With a few months data still to emerge for 2023 it appears that the Irish housing market has performed broadly as we expected earlier in the year, with housing supply the main exception. We had shared the consensus view that completions would fall , following some weak commencement data in late 2022, but in the event the published completion figures have held up well, exceeding 22,000 in the first three quarters of the year, and we now expect a figure around 31,000 for 2023 as a whole , which would be the strongest since 2008.
Housing and mortgage demand in our model is strongly influenced by real income growth, with the change in employment a key driver. On that score the labour market proved very resilient, with employment growth likely to have averaged over 90,000 in 2023 or 3.7%. As a result household income growth was an estimated 7.5%, hence outpacing CPI inflation (6.3%) to give a modest rise in real incomes.
The strength of employment also supported mortgage demand despite a rise in new mortgage rates rates, to 4.22% at end -October from 2.60% a year earlier, with lenders finally passing on higher market rates after initially using the huge volume of excess deposits to absorb the ECB’s monetary tightening. We expect the number of mortgages for house purchase to emerge at 35.650, or 3% down on the 2022 outturn, with the average new loan rising by over 5% to €290,000 so giving total lending for house purchase of €10.3bn, marginally ahead of the previous year. Total mortgage lending, in contrast, is estimated to have fallen by €2bn, to €12bn, as a result of a collapse in switching.
The weaker growth in real incomes allied to higher mortgage rates was expected to lead to a fall in house price inflation, rather than an outright fall in prices, and that duly emerged; national house price inflation slowed to 1.1% in August, while Dublin prices were down 1.8% at that point. However prices have picked up momentum in the last few months and we expect Dublin prices to end the year in marginally positive territory, with the national index up 3%, against a 7.7% rise in 2022.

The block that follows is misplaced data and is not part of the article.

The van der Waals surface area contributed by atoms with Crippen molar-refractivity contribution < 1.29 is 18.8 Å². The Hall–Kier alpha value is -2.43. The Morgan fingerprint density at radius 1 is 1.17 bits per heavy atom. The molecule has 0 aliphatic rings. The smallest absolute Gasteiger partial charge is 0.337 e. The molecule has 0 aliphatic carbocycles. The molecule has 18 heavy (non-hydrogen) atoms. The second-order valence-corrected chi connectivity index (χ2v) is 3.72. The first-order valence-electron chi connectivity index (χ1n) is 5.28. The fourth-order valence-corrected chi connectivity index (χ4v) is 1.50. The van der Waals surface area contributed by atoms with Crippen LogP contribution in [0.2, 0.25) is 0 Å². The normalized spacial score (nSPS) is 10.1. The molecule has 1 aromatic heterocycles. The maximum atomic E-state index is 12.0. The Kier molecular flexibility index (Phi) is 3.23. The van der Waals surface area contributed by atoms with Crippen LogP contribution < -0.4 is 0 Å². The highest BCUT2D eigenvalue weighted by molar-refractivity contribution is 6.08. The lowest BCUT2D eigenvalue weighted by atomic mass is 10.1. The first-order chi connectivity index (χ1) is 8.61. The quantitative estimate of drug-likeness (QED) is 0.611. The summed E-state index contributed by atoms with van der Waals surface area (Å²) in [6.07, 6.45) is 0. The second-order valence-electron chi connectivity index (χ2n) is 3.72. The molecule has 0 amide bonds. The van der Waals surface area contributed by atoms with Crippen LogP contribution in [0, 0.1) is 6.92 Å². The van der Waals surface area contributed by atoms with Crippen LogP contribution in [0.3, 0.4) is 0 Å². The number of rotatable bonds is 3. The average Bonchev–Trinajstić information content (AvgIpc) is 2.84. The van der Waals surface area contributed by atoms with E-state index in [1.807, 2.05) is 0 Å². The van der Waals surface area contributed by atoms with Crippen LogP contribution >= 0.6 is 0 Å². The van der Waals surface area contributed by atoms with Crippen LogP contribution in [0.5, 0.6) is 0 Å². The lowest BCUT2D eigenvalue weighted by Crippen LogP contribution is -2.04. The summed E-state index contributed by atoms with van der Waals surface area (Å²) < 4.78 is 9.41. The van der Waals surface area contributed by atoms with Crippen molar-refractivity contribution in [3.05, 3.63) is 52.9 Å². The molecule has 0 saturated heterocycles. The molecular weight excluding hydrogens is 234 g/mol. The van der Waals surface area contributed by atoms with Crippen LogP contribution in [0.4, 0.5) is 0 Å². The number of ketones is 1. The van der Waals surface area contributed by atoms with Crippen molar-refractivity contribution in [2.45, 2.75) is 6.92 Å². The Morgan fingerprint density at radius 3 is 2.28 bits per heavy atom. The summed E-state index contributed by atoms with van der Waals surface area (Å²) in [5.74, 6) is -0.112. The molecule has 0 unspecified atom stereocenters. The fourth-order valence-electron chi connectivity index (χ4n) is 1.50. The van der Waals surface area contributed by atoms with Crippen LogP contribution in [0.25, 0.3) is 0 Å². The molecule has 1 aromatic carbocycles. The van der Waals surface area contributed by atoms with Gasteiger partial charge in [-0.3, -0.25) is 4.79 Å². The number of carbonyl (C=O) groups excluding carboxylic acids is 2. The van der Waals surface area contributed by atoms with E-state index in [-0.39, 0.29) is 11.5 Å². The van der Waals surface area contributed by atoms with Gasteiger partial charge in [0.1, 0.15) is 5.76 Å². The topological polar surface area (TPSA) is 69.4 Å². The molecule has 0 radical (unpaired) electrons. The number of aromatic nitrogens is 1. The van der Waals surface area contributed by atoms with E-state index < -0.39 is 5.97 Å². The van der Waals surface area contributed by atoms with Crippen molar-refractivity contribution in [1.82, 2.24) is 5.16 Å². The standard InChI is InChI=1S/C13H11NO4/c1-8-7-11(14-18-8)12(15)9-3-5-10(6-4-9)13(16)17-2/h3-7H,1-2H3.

Expectations also play a role in the housing market and the perception that the next ECB rate change will be a cut may well be supporting the market now- it is noticeable that over 15% of new mortgage loans in October were at variable rates rather than the 5% or so seen in recent years. Policy measures also remain supportive, notably the Help to Buy scheme, while the Central Bank effectively admitted to a policy error by increasing the Loan to Income limit from 3.5 to 4. We also expect the supply of new housing to pick up further in 2024, to 33,000, and that should help to boost new lending for house purchase to 38,000, with a value of €11.5bn. Overall mortgage lending is forecast at €13.5bn.
Employment growth is expected to slow next year , which impacts housing demand, and with increasing supply we expect prices to remain subdued, rising by around 4% by end-2024. As noted , employment is a key driver in our model and if that were to fall the price and mortgage outlook would be very different.